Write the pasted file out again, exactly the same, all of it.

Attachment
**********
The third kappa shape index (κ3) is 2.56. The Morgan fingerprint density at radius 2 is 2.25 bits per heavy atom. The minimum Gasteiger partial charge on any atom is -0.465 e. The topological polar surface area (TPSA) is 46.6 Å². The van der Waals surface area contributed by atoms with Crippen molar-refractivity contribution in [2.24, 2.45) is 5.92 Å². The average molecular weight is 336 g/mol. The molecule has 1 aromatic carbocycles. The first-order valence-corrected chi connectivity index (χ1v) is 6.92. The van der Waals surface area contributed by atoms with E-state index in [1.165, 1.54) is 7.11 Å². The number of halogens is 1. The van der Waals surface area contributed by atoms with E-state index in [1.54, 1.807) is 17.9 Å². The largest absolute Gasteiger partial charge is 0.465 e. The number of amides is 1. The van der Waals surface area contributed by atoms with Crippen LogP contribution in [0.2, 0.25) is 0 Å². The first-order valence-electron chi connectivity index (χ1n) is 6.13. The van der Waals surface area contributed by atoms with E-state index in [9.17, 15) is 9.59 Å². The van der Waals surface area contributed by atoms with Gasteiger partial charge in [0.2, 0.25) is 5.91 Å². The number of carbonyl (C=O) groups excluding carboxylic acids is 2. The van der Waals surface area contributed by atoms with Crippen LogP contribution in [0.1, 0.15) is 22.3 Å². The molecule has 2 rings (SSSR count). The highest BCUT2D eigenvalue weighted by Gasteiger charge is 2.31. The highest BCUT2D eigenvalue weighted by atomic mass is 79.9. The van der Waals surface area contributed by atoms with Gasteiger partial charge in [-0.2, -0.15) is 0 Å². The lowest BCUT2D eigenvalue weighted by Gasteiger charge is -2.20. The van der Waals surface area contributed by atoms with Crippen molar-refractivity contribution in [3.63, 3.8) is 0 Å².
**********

The third kappa shape index (κ3) is 2.56. The Morgan fingerprint density at radius 2 is 2.25 bits per heavy atom. The minimum Gasteiger partial charge on any atom is -0.465 e. The topological polar surface area (TPSA) is 46.6 Å². The van der Waals surface area contributed by atoms with Crippen molar-refractivity contribution in [2.24, 2.45) is 5.92 Å². The average molecular weight is 336 g/mol. The molecule has 1 aromatic carbocycles. The first-order valence-corrected chi connectivity index (χ1v) is 6.92. The van der Waals surface area contributed by atoms with E-state index in [1.165, 1.54) is 7.11 Å². The number of halogens is 1. The van der Waals surface area contributed by atoms with E-state index in [1.54, 1.807) is 17.9 Å². The largest absolute Gasteiger partial charge is 0.465 e. The number of amides is 1. The van der Waals surface area contributed by atoms with Crippen LogP contribution in [0.2, 0.25) is 0 Å². The first-order valence-electron chi connectivity index (χ1n) is 6.13. The van der Waals surface area contributed by atoms with E-state index in [9.17, 15) is 9.59 Å². The van der Waals surface area contributed by atoms with Gasteiger partial charge in [0.2, 0.25) is 5.91 Å². The number of carbonyl (C=O) groups excluding carboxylic acids is 2. The van der Waals surface area contributed by atoms with Crippen LogP contribution in [0.1, 0.15) is 22.3 Å². The molecule has 2 rings (SSSR count). The highest BCUT2D eigenvalue weighted by Gasteiger charge is 2.31. The highest BCUT2D eigenvalue weighted by atomic mass is 79.9. The van der Waals surface area contributed by atoms with Gasteiger partial charge in [-0.2, -0.15) is 0 Å². The lowest BCUT2D eigenvalue weighted by Gasteiger charge is -2.20. The van der Waals surface area contributed by atoms with Crippen molar-refractivity contribution in [3.63, 3.8) is 0 Å².